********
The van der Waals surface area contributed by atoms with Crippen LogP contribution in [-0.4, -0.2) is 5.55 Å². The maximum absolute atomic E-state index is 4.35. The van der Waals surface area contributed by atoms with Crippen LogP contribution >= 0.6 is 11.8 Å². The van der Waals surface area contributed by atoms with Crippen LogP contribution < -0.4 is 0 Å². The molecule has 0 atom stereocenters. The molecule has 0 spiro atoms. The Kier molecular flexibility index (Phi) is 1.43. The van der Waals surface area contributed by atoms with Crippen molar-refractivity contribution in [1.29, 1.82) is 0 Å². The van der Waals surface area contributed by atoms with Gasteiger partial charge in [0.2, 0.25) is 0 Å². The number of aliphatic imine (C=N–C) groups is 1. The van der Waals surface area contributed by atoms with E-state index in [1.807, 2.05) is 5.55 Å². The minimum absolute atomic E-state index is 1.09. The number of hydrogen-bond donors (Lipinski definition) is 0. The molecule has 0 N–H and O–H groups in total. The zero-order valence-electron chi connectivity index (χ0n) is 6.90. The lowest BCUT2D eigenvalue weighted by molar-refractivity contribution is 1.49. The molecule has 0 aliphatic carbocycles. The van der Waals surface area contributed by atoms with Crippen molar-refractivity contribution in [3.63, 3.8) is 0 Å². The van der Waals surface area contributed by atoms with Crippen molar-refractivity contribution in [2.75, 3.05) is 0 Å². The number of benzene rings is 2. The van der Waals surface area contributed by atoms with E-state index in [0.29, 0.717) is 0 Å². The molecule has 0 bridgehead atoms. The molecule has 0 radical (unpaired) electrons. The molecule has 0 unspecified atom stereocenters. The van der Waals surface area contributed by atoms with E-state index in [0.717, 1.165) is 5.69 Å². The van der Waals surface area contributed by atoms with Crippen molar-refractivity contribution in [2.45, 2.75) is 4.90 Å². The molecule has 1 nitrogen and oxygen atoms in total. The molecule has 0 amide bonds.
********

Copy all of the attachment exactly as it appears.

The van der Waals surface area contributed by atoms with Crippen LogP contribution in [-0.4, -0.2) is 5.55 Å². The maximum absolute atomic E-state index is 4.35. The van der Waals surface area contributed by atoms with Crippen LogP contribution >= 0.6 is 11.8 Å². The van der Waals surface area contributed by atoms with Crippen LogP contribution < -0.4 is 0 Å². The molecule has 0 atom stereocenters. The molecule has 0 spiro atoms. The Kier molecular flexibility index (Phi) is 1.43. The van der Waals surface area contributed by atoms with Crippen molar-refractivity contribution in [1.29, 1.82) is 0 Å². The van der Waals surface area contributed by atoms with Gasteiger partial charge in [0.2, 0.25) is 0 Å². The number of aliphatic imine (C=N–C) groups is 1. The van der Waals surface area contributed by atoms with E-state index in [1.807, 2.05) is 5.55 Å². The minimum absolute atomic E-state index is 1.09. The number of hydrogen-bond donors (Lipinski definition) is 0. The molecule has 0 N–H and O–H groups in total. The zero-order valence-electron chi connectivity index (χ0n) is 6.90. The lowest BCUT2D eigenvalue weighted by molar-refractivity contribution is 1.49. The molecule has 0 aliphatic carbocycles. The van der Waals surface area contributed by atoms with Crippen molar-refractivity contribution in [3.63, 3.8) is 0 Å². The van der Waals surface area contributed by atoms with Crippen molar-refractivity contribution in [2.75, 3.05) is 0 Å². The number of benzene rings is 2. The van der Waals surface area contributed by atoms with E-state index in [0.29, 0.717) is 0 Å². The molecule has 0 bridgehead atoms. The molecule has 0 radical (unpaired) electrons. The molecule has 0 unspecified atom stereocenters. The van der Waals surface area contributed by atoms with E-state index in [0.717, 1.165) is 5.69 Å². The van der Waals surface area contributed by atoms with Crippen molar-refractivity contribution in [2.45, 2.75) is 4.90 Å². The molecule has 1 nitrogen and oxygen atoms in total. The molecule has 0 amide bonds.